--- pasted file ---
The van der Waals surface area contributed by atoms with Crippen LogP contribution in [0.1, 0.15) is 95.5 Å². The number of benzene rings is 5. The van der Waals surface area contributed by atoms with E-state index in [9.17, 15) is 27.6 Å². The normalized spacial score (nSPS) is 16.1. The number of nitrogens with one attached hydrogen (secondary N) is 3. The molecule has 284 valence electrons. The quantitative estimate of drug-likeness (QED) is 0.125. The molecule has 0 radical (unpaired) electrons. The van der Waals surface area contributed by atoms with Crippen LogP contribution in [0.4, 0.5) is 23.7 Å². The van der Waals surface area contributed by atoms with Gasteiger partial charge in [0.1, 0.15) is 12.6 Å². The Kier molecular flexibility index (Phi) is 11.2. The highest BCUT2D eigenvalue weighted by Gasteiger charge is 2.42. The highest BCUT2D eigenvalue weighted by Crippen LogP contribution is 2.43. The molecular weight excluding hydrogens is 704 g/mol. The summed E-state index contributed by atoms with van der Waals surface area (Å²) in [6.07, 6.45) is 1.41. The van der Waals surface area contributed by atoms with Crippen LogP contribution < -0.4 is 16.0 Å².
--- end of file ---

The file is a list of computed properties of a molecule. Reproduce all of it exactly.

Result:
The van der Waals surface area contributed by atoms with Crippen LogP contribution in [0.1, 0.15) is 95.5 Å². The number of benzene rings is 5. The van der Waals surface area contributed by atoms with E-state index in [9.17, 15) is 27.6 Å². The normalized spacial score (nSPS) is 16.1. The number of nitrogens with one attached hydrogen (secondary N) is 3. The molecule has 284 valence electrons. The quantitative estimate of drug-likeness (QED) is 0.125. The molecule has 0 radical (unpaired) electrons. The van der Waals surface area contributed by atoms with Crippen LogP contribution in [0.4, 0.5) is 23.7 Å². The van der Waals surface area contributed by atoms with Gasteiger partial charge in [0.1, 0.15) is 12.6 Å². The Kier molecular flexibility index (Phi) is 11.2. The highest BCUT2D eigenvalue weighted by Gasteiger charge is 2.42. The highest BCUT2D eigenvalue weighted by Crippen LogP contribution is 2.43. The molecular weight excluding hydrogens is 704 g/mol. The summed E-state index contributed by atoms with van der Waals surface area (Å²) in [6.07, 6.45) is 1.41. The van der Waals surface area contributed by atoms with Crippen LogP contribution < -0.4 is 16.0 Å².